What my father told me was true. Magellan had been killed during an ill-advised raid on one of the Philippine Islands. The story of this voyage could fill volumes; I won’t go into much detail except to say that El Cano was one of the leaders of a mutiny against Magellan, who by most accounts was a fair leader. Most of the mutineers were executed in a very cruel manner, but Magellan realized with some alarm that if he had every dissident killed he would not have enough men left to steer his ships. So he forgave El Cano and gave him one of the ships to lead. Once Magellan was killed El Cano took over as commander. A host of maladies continued to plague the expedition. Only one ship made it back to Spain; barely. The trip turned a slim profit for the rich investors; the surviving sailors never got paid their due; the government of Spain clearly benefited from the knowledge gained from the voyagers’ harrowing experience. Nothing much has changed in the world.
Why was my father upset? Magellan was Portuguese. The Spanish king had hired him because he was a great sailor and captain, but almost immediately after the hire he had second thoughts, because the whole expedition was designed as a way to compete against Portugal. The king never fully trusted Magellan. His death was convenient, because Spain could now unequivocally claim new lands and the distinction of being the first. Every Spanish child learns that El Cano was the first to go around the planet. For unclear reasons the rest of the world is taught that Magellan did it; he even has investment vehicles named after him. My father was raised in Spain. He was teaching me what he had learned.
I delivered my note the next day; eyes glued to the floor beneath me; half of me hoping that I would be swallowed whole by the solid concrete in a split second. My teacher’s eyes squinted. She could hardly read the note. When she began to get the gist of its content she flashed a very painful smile. She asked me to sit down.
I survived. Flash forward three decades, give or take a few years. One of my daughters brought home some history homework. As we reviewed its contents she told me that Magellan was the first man to circumnavigate the globe.
She gave me the look. Probably the same look that I had when my father uttered his “What?” decades earlier.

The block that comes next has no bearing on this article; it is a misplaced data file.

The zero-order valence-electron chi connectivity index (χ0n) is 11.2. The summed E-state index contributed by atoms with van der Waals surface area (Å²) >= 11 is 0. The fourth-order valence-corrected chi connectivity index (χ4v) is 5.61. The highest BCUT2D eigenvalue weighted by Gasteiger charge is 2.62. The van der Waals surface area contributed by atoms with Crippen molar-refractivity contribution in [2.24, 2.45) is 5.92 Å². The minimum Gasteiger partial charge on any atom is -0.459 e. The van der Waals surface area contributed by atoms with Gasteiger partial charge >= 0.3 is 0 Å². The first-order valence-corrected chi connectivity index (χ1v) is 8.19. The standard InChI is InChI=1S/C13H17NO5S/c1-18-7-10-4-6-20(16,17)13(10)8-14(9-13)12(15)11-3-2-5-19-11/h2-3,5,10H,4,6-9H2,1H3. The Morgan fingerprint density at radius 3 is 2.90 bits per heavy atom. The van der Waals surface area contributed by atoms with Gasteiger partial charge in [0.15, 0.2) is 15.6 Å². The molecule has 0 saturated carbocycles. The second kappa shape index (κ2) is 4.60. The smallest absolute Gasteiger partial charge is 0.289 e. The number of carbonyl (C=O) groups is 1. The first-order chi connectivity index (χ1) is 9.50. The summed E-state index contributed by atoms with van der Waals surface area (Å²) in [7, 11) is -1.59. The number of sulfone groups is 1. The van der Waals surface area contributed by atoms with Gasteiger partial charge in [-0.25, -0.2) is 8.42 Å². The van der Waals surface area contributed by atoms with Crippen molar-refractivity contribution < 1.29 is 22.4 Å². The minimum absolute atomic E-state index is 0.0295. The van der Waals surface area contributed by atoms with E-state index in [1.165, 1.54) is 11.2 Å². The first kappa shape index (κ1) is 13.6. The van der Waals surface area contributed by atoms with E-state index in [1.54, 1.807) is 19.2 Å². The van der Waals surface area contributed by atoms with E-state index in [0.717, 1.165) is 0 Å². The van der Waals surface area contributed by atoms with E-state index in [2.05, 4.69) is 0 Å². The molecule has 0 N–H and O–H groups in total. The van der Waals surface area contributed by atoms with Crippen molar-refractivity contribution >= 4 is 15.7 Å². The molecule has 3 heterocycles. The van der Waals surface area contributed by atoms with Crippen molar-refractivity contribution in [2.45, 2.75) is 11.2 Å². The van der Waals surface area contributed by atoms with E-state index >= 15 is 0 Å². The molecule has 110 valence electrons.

It was Juan Sebastián El Cano who first sailed around the world.
“The teacher said…”
The teacher is ignorant.
A third look.
Let me explain to you…
I proceed to set her straight on the history. I could tell that I lost her long before I finished my speech. I became exasperated.
I’m writing a note to your teacher.
She was in dire emotional pain; I could tell. But I could not let this historical revisionism continue. I hurried to my desk and wrote a note to her teacher; urging her to set things straight.
Of course her teacher never got the note. It ended up where all of my notes to her teachers went. Children do not listen to their parents any more. Maybe because they are not scared of them, which is a good thing.
Recently I was in old San Juan. In the same harbor where the massive cruise ships stop there was a docked frigate flying the Spanish flag. It was called the Juan Sebastián El Cano. The Spanish navy uses it to train young recruits on how to sail without motors.
I smiled as I remembered the old days. Maybe historians were right to give Magellan the credit. El Cano was in trouble with the king before the expedition; the only reason he had signed up was to appease the ruler. He got in trouble due to a different incident later on. He died during another ill-fated expedition. Maybe the nicer guy should remain in the history books.
And yet… El Cano was Spanish, and Magellan Portuguese. Shouldn’t we preserve our cultural heritage at all cost?
I made the decision right then and there. When my grandchildren get into history I’ll be peering over their textbooks to make sure that they get it right.